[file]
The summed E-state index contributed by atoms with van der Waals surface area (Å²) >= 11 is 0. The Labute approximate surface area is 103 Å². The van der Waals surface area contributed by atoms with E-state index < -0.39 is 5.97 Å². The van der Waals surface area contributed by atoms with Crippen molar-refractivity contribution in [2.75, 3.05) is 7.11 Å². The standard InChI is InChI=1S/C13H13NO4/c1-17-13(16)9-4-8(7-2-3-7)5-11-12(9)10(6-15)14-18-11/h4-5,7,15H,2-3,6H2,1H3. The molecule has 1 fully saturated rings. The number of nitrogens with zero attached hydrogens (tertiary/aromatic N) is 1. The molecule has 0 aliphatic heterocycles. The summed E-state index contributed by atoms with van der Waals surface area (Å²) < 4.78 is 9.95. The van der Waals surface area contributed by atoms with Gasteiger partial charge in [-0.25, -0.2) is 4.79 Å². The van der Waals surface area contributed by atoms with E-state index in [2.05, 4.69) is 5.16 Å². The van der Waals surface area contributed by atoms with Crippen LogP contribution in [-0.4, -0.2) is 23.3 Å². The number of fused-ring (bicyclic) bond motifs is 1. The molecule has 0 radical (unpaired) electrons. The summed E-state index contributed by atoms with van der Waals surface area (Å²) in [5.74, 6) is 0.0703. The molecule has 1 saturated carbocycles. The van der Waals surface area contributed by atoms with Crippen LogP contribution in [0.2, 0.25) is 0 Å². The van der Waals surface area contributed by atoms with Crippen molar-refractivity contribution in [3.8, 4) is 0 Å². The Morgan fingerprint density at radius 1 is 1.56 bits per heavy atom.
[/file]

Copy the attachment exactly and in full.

The summed E-state index contributed by atoms with van der Waals surface area (Å²) >= 11 is 0. The Labute approximate surface area is 103 Å². The van der Waals surface area contributed by atoms with E-state index < -0.39 is 5.97 Å². The van der Waals surface area contributed by atoms with Crippen molar-refractivity contribution in [2.75, 3.05) is 7.11 Å². The standard InChI is InChI=1S/C13H13NO4/c1-17-13(16)9-4-8(7-2-3-7)5-11-12(9)10(6-15)14-18-11/h4-5,7,15H,2-3,6H2,1H3. The molecule has 1 fully saturated rings. The number of nitrogens with zero attached hydrogens (tertiary/aromatic N) is 1. The molecule has 0 aliphatic heterocycles. The summed E-state index contributed by atoms with van der Waals surface area (Å²) < 4.78 is 9.95. The van der Waals surface area contributed by atoms with Gasteiger partial charge in [-0.25, -0.2) is 4.79 Å². The van der Waals surface area contributed by atoms with E-state index in [2.05, 4.69) is 5.16 Å². The van der Waals surface area contributed by atoms with Crippen LogP contribution in [-0.4, -0.2) is 23.3 Å². The number of fused-ring (bicyclic) bond motifs is 1. The molecule has 0 radical (unpaired) electrons. The summed E-state index contributed by atoms with van der Waals surface area (Å²) in [5.74, 6) is 0.0703. The molecule has 1 saturated carbocycles. The van der Waals surface area contributed by atoms with Crippen LogP contribution in [0.2, 0.25) is 0 Å². The van der Waals surface area contributed by atoms with Crippen molar-refractivity contribution in [3.8, 4) is 0 Å². The Morgan fingerprint density at radius 1 is 1.56 bits per heavy atom.